Think and Relate to a Global Customer. This may sound like a no-brainer, but do you have an effective strategy to grow these relationships? Are you sensitive to their cultural communication style? Even if you do not speak the language, do you speak their language from a communication point of view? Are you communicating and effectively leading on their cultural terms in a way that they understand? Keep your global footprint close to your customers. In GKN Driveline’s case, that means a physical location near the customer. For a business that manufacturers large parts such as GKN, the customer demand drives the location for manufacturing a large product, which is difficult to ship. But what else can help to build that relationship, especially when a physical location is not possible? Being close to those key constituents from a relationship point of view, always working on and acting as if you live and work where they live and work.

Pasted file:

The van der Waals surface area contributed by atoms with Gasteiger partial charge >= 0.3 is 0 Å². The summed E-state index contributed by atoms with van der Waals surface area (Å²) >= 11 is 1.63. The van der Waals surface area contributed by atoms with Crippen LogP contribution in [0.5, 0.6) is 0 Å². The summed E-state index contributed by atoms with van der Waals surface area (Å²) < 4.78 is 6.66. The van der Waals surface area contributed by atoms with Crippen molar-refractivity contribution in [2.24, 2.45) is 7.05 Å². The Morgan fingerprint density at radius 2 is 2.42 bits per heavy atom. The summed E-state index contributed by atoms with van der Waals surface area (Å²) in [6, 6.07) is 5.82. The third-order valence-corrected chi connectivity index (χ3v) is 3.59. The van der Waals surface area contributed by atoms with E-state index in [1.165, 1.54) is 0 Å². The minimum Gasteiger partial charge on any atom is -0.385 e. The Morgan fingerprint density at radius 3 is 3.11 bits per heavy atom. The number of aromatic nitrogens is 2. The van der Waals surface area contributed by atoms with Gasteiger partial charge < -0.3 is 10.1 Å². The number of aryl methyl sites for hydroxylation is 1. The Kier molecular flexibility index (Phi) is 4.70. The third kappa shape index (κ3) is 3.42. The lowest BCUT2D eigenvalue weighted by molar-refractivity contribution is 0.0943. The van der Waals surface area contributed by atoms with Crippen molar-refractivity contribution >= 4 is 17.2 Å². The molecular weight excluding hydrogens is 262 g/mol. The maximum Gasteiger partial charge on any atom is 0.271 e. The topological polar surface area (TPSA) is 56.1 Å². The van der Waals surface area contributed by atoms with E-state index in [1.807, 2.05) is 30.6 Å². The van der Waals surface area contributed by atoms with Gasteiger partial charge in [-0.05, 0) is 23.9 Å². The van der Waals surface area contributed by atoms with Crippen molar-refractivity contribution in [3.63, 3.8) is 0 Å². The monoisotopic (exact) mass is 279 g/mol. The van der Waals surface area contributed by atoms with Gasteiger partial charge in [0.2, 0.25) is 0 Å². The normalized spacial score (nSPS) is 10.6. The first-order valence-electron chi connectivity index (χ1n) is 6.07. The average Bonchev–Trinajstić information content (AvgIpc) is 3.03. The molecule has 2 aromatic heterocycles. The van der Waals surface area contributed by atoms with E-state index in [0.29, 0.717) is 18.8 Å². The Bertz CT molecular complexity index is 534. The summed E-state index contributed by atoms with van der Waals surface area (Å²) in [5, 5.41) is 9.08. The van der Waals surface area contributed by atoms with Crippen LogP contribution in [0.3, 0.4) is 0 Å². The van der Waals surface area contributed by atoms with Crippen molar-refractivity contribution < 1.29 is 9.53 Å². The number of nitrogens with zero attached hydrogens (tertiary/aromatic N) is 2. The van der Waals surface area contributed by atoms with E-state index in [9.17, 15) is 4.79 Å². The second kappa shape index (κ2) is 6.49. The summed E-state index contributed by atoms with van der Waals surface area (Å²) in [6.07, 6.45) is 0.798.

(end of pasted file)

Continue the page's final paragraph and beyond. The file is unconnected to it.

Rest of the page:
Digitally Engage Stakeholders . Having a digital global presence that engages customers means setting up ways to keep communication and problem solving moving forward. For Joel, it means communicating with constituents at manufacturing facilities and plants who work in countries from Central and South American to Asia and Europe – in the same day! The key here is the word “engages.” This engagement must be more than just a global map on your website or one-page download geared to a particular country or region. Promote your company’s global competitive advantage throughout the content on every page of the website. You may create content that speaks to each global region and that could mean a unique page or microsite for a particular region but that global viewpoint should also be evident throughout the main site utilizing globally recognized industry-specific language. Marketing automation technology allows the language to be designed with a unique perspective for the web visitor based on location, audience and known interests. Use the tools available to adapt your content for the customer to deliver a top-notch, memorable customer experience when they visit the site. That customer engagement can build and strengthen relationships globally.